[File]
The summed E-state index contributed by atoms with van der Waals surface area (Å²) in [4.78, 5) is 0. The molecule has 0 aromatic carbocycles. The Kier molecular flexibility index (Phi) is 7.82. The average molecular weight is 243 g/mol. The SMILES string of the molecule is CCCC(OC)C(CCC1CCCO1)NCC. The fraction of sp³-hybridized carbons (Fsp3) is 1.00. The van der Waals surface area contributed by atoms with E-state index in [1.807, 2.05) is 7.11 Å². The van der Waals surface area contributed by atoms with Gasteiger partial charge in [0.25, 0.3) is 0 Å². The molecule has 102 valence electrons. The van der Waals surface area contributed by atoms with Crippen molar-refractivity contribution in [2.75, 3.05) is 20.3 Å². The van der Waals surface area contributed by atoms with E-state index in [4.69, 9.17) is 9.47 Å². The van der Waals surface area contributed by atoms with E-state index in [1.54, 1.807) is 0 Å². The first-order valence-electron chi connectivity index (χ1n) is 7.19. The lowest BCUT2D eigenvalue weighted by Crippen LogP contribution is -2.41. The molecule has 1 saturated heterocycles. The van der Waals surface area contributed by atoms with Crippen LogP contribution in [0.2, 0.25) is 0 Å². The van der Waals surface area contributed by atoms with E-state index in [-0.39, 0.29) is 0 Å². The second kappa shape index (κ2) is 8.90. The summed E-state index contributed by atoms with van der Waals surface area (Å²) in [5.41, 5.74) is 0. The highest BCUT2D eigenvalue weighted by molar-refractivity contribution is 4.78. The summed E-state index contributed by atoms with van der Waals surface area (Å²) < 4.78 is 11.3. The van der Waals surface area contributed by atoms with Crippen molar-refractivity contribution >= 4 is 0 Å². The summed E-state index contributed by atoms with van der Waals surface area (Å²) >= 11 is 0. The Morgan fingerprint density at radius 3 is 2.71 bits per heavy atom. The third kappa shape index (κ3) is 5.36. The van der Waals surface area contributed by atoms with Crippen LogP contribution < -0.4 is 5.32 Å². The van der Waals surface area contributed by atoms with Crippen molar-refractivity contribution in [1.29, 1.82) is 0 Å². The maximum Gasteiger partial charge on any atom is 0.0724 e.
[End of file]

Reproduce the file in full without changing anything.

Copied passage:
The summed E-state index contributed by atoms with van der Waals surface area (Å²) in [4.78, 5) is 0. The molecule has 0 aromatic carbocycles. The Kier molecular flexibility index (Phi) is 7.82. The average molecular weight is 243 g/mol. The SMILES string of the molecule is CCCC(OC)C(CCC1CCCO1)NCC. The fraction of sp³-hybridized carbons (Fsp3) is 1.00. The van der Waals surface area contributed by atoms with E-state index in [1.807, 2.05) is 7.11 Å². The van der Waals surface area contributed by atoms with Gasteiger partial charge in [0.25, 0.3) is 0 Å². The molecule has 102 valence electrons. The van der Waals surface area contributed by atoms with Crippen molar-refractivity contribution in [2.75, 3.05) is 20.3 Å². The van der Waals surface area contributed by atoms with E-state index in [4.69, 9.17) is 9.47 Å². The van der Waals surface area contributed by atoms with E-state index in [1.54, 1.807) is 0 Å². The first-order valence-electron chi connectivity index (χ1n) is 7.19. The lowest BCUT2D eigenvalue weighted by Crippen LogP contribution is -2.41. The molecule has 1 saturated heterocycles. The van der Waals surface area contributed by atoms with Crippen LogP contribution in [0.2, 0.25) is 0 Å². The van der Waals surface area contributed by atoms with E-state index in [-0.39, 0.29) is 0 Å². The second kappa shape index (κ2) is 8.90. The summed E-state index contributed by atoms with van der Waals surface area (Å²) in [5.41, 5.74) is 0. The highest BCUT2D eigenvalue weighted by molar-refractivity contribution is 4.78. The summed E-state index contributed by atoms with van der Waals surface area (Å²) < 4.78 is 11.3. The van der Waals surface area contributed by atoms with Crippen molar-refractivity contribution >= 4 is 0 Å². The summed E-state index contributed by atoms with van der Waals surface area (Å²) >= 11 is 0. The Morgan fingerprint density at radius 3 is 2.71 bits per heavy atom. The third kappa shape index (κ3) is 5.36. The van der Waals surface area contributed by atoms with Crippen LogP contribution < -0.4 is 5.32 Å². The van der Waals surface area contributed by atoms with Crippen molar-refractivity contribution in [1.29, 1.82) is 0 Å². The maximum Gasteiger partial charge on any atom is 0.0724 e.